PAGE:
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BAUMHOLDER, Germany — For the first time in recent history, the 1st Armored Division is going into the game in relief.

A first-in projection of U.S. military might since its creation in 1940, the division this time around may be supporting or replacing elements of the combat-weary 3rd Infantry Division in what is shaping up to be a post-war Iraqi stabilization mission.

There’s a simple explanation for why the U.S. Army’s only armored division is going in now, said Col. Michael Tucker, commander of the 1st AD’s Friedberg-based 1st Brigade. The 3rd ID already was in the desert before the war started. The Fort Stewart, Ga.-based division had rotated into Exercise Intrinsic Action and Operation Desert Spring, Tucker said.

Exercise Intrinsic Action in Kuwait is designed to enhance the Army’s capabilities to rapidly deploy to the Persian Gulf. Under Operation Desert Spring, the 3rd ID was deployed to Camp Doha and to various locations around the country in the run-up to Operation Iraqi Freedom.

But experts emphasize the increasing importance of rapid mobility to the 21st-century battlefield. Fort Stewart’s Web site brags about being “home to the most … rapidly deployable mechanized force in the world — the 3rd Infantry Division (Mechanized), the ‘Iron Fist’ of the XVIII Airborne Corps.”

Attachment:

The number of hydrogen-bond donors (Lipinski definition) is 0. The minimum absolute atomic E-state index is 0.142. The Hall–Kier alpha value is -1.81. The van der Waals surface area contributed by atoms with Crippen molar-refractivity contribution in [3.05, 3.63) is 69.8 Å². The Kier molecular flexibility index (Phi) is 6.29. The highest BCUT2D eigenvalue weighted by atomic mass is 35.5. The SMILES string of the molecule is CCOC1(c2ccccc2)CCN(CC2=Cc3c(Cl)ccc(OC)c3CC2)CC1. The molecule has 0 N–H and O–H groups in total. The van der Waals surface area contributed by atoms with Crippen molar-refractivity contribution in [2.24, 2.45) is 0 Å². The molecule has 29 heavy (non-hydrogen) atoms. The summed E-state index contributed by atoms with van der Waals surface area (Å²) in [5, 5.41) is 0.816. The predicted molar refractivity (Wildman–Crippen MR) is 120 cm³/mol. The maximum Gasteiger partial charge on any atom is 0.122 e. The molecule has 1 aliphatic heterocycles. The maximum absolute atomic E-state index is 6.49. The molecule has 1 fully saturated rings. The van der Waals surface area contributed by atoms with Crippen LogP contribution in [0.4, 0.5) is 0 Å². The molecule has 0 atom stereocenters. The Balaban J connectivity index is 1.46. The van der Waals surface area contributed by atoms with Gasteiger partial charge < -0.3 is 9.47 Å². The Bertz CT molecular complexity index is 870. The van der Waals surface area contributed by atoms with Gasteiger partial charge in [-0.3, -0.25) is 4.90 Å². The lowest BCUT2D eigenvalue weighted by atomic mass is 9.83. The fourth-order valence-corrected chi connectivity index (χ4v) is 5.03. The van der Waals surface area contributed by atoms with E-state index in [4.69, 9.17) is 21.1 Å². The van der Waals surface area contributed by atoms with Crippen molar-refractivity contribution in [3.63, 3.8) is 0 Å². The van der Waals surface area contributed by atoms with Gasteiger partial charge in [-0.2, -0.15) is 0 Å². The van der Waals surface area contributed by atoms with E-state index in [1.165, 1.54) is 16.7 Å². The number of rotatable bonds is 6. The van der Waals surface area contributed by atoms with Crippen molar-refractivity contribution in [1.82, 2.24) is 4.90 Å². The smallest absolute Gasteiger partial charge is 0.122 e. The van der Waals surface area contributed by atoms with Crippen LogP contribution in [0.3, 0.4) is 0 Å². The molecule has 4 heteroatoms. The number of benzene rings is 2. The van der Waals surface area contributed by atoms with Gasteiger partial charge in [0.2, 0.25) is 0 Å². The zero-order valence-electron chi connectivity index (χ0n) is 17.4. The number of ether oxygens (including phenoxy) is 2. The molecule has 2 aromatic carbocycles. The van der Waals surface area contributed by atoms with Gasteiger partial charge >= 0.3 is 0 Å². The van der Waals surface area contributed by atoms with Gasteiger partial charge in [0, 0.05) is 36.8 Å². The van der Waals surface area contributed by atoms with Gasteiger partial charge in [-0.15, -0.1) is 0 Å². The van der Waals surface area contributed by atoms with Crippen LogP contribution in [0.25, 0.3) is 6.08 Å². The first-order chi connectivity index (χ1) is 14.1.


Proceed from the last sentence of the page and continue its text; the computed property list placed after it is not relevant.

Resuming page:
By comparison, the 1st AD clearly falls on the “heavy” side of the “heavy, middleweight, light” blend of ground forces balanced for all contingencies espoused by Army Chief of Staff Gen. Eric Shinseki, said Ralph Peters, Virginia-based author of “Beyond Terror: Strategy in a Changing World.”

In fact, the 1st AD’s configuration is not dramatically different from the 3rd ID, Tucker said. “The difference between us and them is … they have one more mechanized [infantry] battalion,” he said, with the 1st AD having one more tank battalion.

Each of the 1st AD tank brigades has two tank battalions, one infantry battalion. The 3rd Infantry Battalion’s tank brigades have one tank battalion, two mechanized infantry battalions.

Perhaps the biggest difference in the units is how much time the 3rd ID has spent training in the desert compared with the 1st AD, according to 1st AD officers and soldiers. Various 3rd ID units have been training in Kuwait since early 2002, while 1st AD soldiers trained in the mud and cold of Grafenwöhr.

That doesn’t mean 1st AD units aren’t ready for the desert.

“It’s not the flag,” Tucker said. “A unit is no better than the soldiers who are in it,” adding that he served four years in the 3rd ID. Other 1st AD soldiers had extensive desert training at stateside bases. “We bring that with us,” Tucker said.

The 1st AD has a history of being out front. In 1991, it led the VII Corps’ 100-hour sweep across Kuwait. In 1995, it was first across the Sava River into Bosnia and Herzegovina during Operation Joint Endeavor. In 1999, the then Bad Kreuznach-based 1st AD was first into Kosovo during Operation Joint Guardian.